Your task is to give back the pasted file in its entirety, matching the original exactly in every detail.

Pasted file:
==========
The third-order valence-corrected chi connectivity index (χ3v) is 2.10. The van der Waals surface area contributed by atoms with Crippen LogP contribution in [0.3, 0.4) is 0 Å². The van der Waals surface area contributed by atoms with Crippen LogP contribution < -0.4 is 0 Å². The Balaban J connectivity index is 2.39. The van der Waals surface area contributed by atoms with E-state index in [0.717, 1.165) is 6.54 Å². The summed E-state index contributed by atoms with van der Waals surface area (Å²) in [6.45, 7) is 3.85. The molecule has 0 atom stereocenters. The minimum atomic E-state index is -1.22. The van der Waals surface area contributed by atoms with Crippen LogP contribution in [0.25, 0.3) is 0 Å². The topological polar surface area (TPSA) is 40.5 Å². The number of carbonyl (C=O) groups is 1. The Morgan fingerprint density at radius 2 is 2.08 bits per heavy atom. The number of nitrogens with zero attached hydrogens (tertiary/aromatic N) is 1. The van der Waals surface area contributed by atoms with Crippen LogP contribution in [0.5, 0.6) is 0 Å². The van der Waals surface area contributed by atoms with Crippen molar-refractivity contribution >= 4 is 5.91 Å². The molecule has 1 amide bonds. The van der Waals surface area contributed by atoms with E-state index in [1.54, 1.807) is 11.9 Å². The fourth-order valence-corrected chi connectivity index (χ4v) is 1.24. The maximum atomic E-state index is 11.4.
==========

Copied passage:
The third-order valence-corrected chi connectivity index (χ3v) is 2.10. The van der Waals surface area contributed by atoms with Crippen LogP contribution in [0.3, 0.4) is 0 Å². The van der Waals surface area contributed by atoms with Crippen LogP contribution < -0.4 is 0 Å². The Balaban J connectivity index is 2.39. The van der Waals surface area contributed by atoms with E-state index in [0.717, 1.165) is 6.54 Å². The summed E-state index contributed by atoms with van der Waals surface area (Å²) in [6.45, 7) is 3.85. The molecule has 0 atom stereocenters. The minimum atomic E-state index is -1.22. The van der Waals surface area contributed by atoms with Crippen LogP contribution in [0.25, 0.3) is 0 Å². The topological polar surface area (TPSA) is 40.5 Å². The number of carbonyl (C=O) groups is 1. The Morgan fingerprint density at radius 2 is 2.08 bits per heavy atom. The number of nitrogens with zero attached hydrogens (tertiary/aromatic N) is 1. The van der Waals surface area contributed by atoms with Crippen LogP contribution in [0.5, 0.6) is 0 Å². The van der Waals surface area contributed by atoms with Crippen molar-refractivity contribution >= 4 is 5.91 Å². The molecule has 1 amide bonds. The van der Waals surface area contributed by atoms with E-state index in [1.54, 1.807) is 11.9 Å². The fourth-order valence-corrected chi connectivity index (χ4v) is 1.24. The maximum atomic E-state index is 11.4.